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Lil' Rhody to get electric car charging stations

The streets of College Hill may soon be populated with more environmentally friendly vehicles after the Northeast Electric Vehicle Network — a coalition of 10 states, including Massachusetts and Rhode Island — announced a plan last month to increase electric transportation by installing charging stations throughout the Northeast.

The initiative will be partially supported by a $1 million grant  from the federal government, according to Chris Coil, communications director at the Georgetown Climate Center, which is working with local government officials in energy, environment and transportation offices on the endeavor.

"At this point, it's an initiative of the states themselves, and our role is to help facilitate that," Coil said.

"People are very, very excited about the potential this work has," Coil said, adding that he hopes the project will create jobs while reducing oil dependency and greenhouse gas emisisons.

The state's small size makes it well-suited to electric vehicles, said Albert A. Dahlberg, director of state and community relations at Brown and founder of the Rhode Island chapter of Project Get Ready, a non-profit initiative that aims to prepare cities for the introduction of electric vehicles.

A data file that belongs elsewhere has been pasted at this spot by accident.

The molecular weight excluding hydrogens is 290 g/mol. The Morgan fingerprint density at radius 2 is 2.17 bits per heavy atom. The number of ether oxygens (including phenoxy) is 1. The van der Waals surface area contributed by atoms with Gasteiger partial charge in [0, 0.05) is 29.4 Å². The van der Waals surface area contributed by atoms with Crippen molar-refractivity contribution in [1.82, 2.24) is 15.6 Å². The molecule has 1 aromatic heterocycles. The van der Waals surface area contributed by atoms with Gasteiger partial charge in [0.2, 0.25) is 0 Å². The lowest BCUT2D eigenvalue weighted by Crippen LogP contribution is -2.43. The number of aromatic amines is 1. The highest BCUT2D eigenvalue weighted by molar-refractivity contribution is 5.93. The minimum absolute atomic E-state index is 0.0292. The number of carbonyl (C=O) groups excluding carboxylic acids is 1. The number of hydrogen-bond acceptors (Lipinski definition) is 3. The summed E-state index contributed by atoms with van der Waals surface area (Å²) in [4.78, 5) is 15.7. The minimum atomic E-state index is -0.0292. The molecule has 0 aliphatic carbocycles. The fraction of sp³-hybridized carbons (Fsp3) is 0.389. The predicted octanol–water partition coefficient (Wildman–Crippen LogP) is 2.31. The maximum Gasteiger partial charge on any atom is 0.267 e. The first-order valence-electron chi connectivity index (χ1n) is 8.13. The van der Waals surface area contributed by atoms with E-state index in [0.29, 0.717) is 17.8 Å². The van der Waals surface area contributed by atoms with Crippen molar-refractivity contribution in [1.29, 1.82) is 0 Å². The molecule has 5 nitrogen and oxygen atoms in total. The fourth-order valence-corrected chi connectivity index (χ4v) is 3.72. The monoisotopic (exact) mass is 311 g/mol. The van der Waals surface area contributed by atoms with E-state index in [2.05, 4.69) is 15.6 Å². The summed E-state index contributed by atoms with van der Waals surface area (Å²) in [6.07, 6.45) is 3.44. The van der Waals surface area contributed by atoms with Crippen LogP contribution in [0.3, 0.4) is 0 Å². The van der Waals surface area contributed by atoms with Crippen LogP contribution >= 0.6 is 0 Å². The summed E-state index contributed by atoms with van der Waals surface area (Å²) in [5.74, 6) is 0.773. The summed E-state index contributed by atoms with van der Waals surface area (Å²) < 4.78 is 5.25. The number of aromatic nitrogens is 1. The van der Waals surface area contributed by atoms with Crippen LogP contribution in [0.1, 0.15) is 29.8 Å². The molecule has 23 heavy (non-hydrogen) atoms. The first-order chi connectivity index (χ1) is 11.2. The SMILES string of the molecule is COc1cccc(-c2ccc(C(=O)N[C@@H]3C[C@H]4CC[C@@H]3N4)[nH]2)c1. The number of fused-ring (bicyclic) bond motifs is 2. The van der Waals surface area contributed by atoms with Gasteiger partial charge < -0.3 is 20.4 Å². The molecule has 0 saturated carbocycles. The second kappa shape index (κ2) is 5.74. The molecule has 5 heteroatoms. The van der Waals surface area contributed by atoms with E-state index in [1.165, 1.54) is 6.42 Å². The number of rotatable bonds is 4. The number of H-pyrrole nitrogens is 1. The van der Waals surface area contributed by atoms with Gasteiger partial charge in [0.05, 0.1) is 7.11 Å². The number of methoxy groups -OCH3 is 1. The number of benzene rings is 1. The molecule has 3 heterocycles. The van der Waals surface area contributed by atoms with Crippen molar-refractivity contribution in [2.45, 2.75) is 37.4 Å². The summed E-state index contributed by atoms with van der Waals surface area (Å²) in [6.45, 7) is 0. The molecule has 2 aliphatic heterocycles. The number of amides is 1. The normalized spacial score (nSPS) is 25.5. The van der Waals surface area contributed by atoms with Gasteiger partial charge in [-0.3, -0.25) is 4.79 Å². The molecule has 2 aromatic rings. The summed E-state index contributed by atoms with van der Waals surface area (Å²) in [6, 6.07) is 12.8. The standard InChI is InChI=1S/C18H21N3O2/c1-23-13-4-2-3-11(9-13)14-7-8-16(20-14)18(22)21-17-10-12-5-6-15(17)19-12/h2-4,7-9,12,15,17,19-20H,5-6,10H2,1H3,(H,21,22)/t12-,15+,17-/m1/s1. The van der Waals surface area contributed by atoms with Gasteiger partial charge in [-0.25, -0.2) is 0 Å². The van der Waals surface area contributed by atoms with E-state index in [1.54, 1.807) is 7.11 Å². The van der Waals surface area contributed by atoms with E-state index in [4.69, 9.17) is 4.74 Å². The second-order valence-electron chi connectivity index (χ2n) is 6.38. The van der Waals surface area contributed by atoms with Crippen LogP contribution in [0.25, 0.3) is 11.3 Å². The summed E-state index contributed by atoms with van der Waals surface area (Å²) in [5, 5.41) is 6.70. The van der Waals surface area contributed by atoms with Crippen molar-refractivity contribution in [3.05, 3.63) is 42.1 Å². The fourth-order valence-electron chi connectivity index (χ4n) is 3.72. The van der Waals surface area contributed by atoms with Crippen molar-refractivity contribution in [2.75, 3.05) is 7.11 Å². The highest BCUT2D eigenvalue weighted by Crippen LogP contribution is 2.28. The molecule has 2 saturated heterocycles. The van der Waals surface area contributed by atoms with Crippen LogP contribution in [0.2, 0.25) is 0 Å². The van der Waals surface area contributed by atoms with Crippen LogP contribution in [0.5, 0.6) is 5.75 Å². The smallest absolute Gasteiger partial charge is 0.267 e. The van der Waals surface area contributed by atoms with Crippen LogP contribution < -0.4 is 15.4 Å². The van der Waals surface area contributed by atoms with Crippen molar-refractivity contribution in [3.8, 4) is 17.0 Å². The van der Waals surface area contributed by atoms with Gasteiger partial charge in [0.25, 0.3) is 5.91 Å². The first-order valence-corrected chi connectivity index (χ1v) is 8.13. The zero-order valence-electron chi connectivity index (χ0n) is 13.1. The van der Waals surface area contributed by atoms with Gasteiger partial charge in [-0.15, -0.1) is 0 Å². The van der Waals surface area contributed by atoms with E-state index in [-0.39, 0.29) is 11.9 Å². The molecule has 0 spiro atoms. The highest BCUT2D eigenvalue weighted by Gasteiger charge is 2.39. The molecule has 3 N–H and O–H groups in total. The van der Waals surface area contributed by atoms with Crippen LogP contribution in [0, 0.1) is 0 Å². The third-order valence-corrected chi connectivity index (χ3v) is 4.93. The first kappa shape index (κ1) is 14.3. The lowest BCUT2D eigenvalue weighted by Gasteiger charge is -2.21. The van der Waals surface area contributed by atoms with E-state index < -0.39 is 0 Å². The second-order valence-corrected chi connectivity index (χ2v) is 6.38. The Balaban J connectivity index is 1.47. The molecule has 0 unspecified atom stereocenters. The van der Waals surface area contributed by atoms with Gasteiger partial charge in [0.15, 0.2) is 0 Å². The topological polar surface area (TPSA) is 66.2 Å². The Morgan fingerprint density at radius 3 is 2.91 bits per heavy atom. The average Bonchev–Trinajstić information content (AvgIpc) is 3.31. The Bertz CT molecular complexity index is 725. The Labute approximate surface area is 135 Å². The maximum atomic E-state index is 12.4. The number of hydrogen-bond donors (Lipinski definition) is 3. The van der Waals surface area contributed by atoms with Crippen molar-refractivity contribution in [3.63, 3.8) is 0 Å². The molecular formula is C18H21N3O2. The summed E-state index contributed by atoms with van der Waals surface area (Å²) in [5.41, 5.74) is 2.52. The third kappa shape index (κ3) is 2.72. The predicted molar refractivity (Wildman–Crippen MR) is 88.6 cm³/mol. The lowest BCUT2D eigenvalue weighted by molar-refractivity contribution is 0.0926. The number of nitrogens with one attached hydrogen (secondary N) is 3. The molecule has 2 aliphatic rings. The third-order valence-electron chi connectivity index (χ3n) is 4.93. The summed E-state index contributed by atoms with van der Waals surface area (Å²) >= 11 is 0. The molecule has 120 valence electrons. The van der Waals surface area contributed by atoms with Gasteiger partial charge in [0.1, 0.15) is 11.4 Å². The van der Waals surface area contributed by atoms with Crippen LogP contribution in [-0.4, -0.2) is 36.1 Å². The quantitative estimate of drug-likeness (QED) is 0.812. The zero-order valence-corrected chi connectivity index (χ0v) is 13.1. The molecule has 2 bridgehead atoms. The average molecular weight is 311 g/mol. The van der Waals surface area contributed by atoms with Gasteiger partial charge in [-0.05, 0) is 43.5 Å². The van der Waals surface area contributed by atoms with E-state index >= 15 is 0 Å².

"There are some (electric) vehicles on the road right now in Rhode Island, but this is a long-term project," he said. The plan is slated to play out over 20 years.

"These vehicles right now are our only good alternative to the use of oil in the transportation sector," Dahlberg said. "I know it will take time for consumers to get used to electricity as the prime transportation energy source. I know it will take time to build the charging infrastructure. But the era of cheap oil is over, and as gasoline prices increase over time, electricity will be more and more attractive."

Two electric cars, the Chevrolet Volt and the Nissan Leaf, will go on sale early next year at dealerships around the state, Dahlberg added. He predicted a small group of early adopters and said he hoped the initiative would take off from there.

The Leaf, an all-electric vehicle, is said to go about 80 miles on a single charge, he said. The Volt will reportedly go 40 miles on a charge but also has an internal combustion engine allowing gas to propel the vehicle while generating electricity for the battery, enabling it to run for about 300 miles, he said.

"People have to have confidence they can drive these vehicles everywhere," Coil said.

Eighty percent of charging of plug-in electric vehicles takes place at home, so it is imperative that people buy their vehicle a charging system, Dahlberg said. "Workspace charging and public charging gives people the peace of mind that they can recharge when they're away from their home."

The Department of Facilities Management has a fleet of six electric vehicles — more like golf carts than cars — for use around campus, mainly for running events and traveling short distances on campus, according to Stephen Maiorisi, vice president for Facilities Management.

Maiorisi said Facilities Management hopes to purchase more electric vehicles in coming years. "We are in favor of doing that as soon as we can," he said.


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